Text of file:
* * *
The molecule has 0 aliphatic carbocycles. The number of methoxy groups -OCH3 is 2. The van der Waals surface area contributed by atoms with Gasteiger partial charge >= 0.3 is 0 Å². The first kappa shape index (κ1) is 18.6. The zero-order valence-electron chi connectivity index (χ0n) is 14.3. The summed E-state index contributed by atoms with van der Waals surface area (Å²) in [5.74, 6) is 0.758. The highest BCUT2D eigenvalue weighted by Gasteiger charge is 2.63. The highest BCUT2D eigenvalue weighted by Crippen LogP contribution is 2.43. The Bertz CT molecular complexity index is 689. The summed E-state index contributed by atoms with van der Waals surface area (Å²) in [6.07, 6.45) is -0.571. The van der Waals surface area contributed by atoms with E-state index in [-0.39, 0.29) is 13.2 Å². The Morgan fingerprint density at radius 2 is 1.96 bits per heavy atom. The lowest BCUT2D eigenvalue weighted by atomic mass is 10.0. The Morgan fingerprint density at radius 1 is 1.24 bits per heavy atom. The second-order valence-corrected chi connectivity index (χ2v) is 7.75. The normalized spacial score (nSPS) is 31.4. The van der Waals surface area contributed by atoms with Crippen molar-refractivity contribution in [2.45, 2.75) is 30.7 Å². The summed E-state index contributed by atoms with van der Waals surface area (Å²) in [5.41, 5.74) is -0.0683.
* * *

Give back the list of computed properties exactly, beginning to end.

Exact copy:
The molecule has 0 aliphatic carbocycles. The number of methoxy groups -OCH3 is 2. The van der Waals surface area contributed by atoms with Gasteiger partial charge >= 0.3 is 0 Å². The first kappa shape index (κ1) is 18.6. The zero-order valence-electron chi connectivity index (χ0n) is 14.3. The summed E-state index contributed by atoms with van der Waals surface area (Å²) in [5.74, 6) is 0.758. The highest BCUT2D eigenvalue weighted by Gasteiger charge is 2.63. The highest BCUT2D eigenvalue weighted by Crippen LogP contribution is 2.43. The Bertz CT molecular complexity index is 689. The summed E-state index contributed by atoms with van der Waals surface area (Å²) in [6.07, 6.45) is -0.571. The van der Waals surface area contributed by atoms with E-state index in [-0.39, 0.29) is 13.2 Å². The Morgan fingerprint density at radius 2 is 1.96 bits per heavy atom. The lowest BCUT2D eigenvalue weighted by atomic mass is 10.0. The Morgan fingerprint density at radius 1 is 1.24 bits per heavy atom. The second-order valence-corrected chi connectivity index (χ2v) is 7.75. The normalized spacial score (nSPS) is 31.4. The van der Waals surface area contributed by atoms with Crippen molar-refractivity contribution in [2.45, 2.75) is 30.7 Å². The summed E-state index contributed by atoms with van der Waals surface area (Å²) in [5.41, 5.74) is -0.0683.